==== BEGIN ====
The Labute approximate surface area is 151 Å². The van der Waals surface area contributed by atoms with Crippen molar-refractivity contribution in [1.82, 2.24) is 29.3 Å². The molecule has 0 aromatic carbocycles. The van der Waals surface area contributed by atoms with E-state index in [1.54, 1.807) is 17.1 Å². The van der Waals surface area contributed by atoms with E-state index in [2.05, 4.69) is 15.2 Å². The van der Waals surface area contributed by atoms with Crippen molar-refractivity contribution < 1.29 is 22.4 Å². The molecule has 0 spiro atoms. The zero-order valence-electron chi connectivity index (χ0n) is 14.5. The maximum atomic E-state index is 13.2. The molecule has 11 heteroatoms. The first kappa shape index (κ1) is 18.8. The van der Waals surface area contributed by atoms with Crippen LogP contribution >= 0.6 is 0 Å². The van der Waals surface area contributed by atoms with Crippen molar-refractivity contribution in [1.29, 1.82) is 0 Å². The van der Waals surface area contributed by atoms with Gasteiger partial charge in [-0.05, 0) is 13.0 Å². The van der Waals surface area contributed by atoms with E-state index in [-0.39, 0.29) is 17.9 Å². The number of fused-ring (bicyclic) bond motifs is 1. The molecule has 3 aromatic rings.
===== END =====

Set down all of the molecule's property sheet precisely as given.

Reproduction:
The Labute approximate surface area is 151 Å². The van der Waals surface area contributed by atoms with Crippen molar-refractivity contribution in [1.82, 2.24) is 29.3 Å². The molecule has 0 aromatic carbocycles. The van der Waals surface area contributed by atoms with E-state index in [1.54, 1.807) is 17.1 Å². The van der Waals surface area contributed by atoms with E-state index in [2.05, 4.69) is 15.2 Å². The van der Waals surface area contributed by atoms with Crippen molar-refractivity contribution < 1.29 is 22.4 Å². The molecule has 0 spiro atoms. The zero-order valence-electron chi connectivity index (χ0n) is 14.5. The maximum atomic E-state index is 13.2. The molecule has 11 heteroatoms. The first kappa shape index (κ1) is 18.8. The van der Waals surface area contributed by atoms with Crippen LogP contribution >= 0.6 is 0 Å². The van der Waals surface area contributed by atoms with Crippen molar-refractivity contribution in [1.29, 1.82) is 0 Å². The van der Waals surface area contributed by atoms with Gasteiger partial charge in [-0.05, 0) is 13.0 Å². The van der Waals surface area contributed by atoms with E-state index in [-0.39, 0.29) is 17.9 Å². The number of fused-ring (bicyclic) bond motifs is 1. The molecule has 3 aromatic rings.